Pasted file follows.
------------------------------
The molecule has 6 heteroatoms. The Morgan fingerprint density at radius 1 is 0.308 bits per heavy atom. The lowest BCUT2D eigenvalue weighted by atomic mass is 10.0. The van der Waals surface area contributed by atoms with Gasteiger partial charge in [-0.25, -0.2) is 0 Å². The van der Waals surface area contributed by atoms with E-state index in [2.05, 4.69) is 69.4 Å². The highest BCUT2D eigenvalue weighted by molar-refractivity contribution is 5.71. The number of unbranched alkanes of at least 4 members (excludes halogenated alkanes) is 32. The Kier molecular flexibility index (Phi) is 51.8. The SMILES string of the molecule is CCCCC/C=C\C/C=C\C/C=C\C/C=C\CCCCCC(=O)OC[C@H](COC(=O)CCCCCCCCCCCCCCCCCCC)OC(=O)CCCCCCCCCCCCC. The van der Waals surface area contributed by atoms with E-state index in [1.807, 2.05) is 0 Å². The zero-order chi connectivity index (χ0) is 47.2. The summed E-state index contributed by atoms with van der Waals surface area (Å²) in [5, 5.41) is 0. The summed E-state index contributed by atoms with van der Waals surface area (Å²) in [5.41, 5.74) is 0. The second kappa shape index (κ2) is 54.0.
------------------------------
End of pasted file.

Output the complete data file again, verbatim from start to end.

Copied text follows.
The molecule has 6 heteroatoms. The Morgan fingerprint density at radius 1 is 0.308 bits per heavy atom. The lowest BCUT2D eigenvalue weighted by atomic mass is 10.0. The van der Waals surface area contributed by atoms with Gasteiger partial charge in [-0.25, -0.2) is 0 Å². The van der Waals surface area contributed by atoms with E-state index in [2.05, 4.69) is 69.4 Å². The highest BCUT2D eigenvalue weighted by molar-refractivity contribution is 5.71. The number of unbranched alkanes of at least 4 members (excludes halogenated alkanes) is 32. The Kier molecular flexibility index (Phi) is 51.8. The SMILES string of the molecule is CCCCC/C=C\C/C=C\C/C=C\C/C=C\CCCCCC(=O)OC[C@H](COC(=O)CCCCCCCCCCCCCCCCCCC)OC(=O)CCCCCCCCCCCCC. The van der Waals surface area contributed by atoms with E-state index in [1.807, 2.05) is 0 Å². The zero-order chi connectivity index (χ0) is 47.2. The summed E-state index contributed by atoms with van der Waals surface area (Å²) in [5, 5.41) is 0. The summed E-state index contributed by atoms with van der Waals surface area (Å²) in [5.41, 5.74) is 0. The second kappa shape index (κ2) is 54.0.